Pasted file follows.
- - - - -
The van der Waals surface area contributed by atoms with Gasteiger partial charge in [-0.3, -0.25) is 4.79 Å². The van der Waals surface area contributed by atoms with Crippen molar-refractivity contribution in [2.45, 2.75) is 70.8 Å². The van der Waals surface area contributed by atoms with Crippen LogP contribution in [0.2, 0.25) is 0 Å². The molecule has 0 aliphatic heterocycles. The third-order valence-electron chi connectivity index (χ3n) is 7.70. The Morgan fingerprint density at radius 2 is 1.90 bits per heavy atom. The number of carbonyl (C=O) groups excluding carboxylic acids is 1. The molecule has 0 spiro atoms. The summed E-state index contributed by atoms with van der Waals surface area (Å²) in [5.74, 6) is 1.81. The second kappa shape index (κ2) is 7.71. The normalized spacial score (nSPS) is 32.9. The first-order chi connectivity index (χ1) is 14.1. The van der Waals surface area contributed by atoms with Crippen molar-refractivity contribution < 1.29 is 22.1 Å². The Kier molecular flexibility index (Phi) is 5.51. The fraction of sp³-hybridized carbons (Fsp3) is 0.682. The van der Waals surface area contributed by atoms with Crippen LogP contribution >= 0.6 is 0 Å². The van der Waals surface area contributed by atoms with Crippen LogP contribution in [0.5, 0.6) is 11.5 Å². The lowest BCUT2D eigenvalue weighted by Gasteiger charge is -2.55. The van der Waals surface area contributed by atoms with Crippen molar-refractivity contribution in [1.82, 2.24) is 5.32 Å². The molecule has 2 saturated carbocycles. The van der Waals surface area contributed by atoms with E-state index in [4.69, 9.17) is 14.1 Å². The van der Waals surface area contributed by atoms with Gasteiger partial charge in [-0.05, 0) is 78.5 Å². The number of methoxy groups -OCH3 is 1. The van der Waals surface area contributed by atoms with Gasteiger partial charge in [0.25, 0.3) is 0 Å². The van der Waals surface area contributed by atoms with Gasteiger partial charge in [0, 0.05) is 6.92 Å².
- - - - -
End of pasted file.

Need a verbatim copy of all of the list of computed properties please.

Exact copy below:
The van der Waals surface area contributed by atoms with Gasteiger partial charge in [-0.3, -0.25) is 4.79 Å². The van der Waals surface area contributed by atoms with Crippen molar-refractivity contribution in [2.45, 2.75) is 70.8 Å². The van der Waals surface area contributed by atoms with Crippen LogP contribution in [0.2, 0.25) is 0 Å². The molecule has 0 aliphatic heterocycles. The third-order valence-electron chi connectivity index (χ3n) is 7.70. The Morgan fingerprint density at radius 2 is 1.90 bits per heavy atom. The number of carbonyl (C=O) groups excluding carboxylic acids is 1. The molecule has 0 spiro atoms. The summed E-state index contributed by atoms with van der Waals surface area (Å²) in [5.74, 6) is 1.81. The second kappa shape index (κ2) is 7.71. The normalized spacial score (nSPS) is 32.9. The first-order chi connectivity index (χ1) is 14.1. The van der Waals surface area contributed by atoms with Crippen molar-refractivity contribution < 1.29 is 22.1 Å². The Kier molecular flexibility index (Phi) is 5.51. The fraction of sp³-hybridized carbons (Fsp3) is 0.682. The van der Waals surface area contributed by atoms with Crippen LogP contribution >= 0.6 is 0 Å². The van der Waals surface area contributed by atoms with Crippen LogP contribution in [0.5, 0.6) is 11.5 Å². The lowest BCUT2D eigenvalue weighted by Gasteiger charge is -2.55. The van der Waals surface area contributed by atoms with Crippen molar-refractivity contribution in [1.82, 2.24) is 5.32 Å². The molecule has 2 saturated carbocycles. The van der Waals surface area contributed by atoms with E-state index in [4.69, 9.17) is 14.1 Å². The van der Waals surface area contributed by atoms with Gasteiger partial charge in [-0.05, 0) is 78.5 Å². The number of methoxy groups -OCH3 is 1. The van der Waals surface area contributed by atoms with Gasteiger partial charge in [0.25, 0.3) is 0 Å². The van der Waals surface area contributed by atoms with Gasteiger partial charge in [0, 0.05) is 6.92 Å².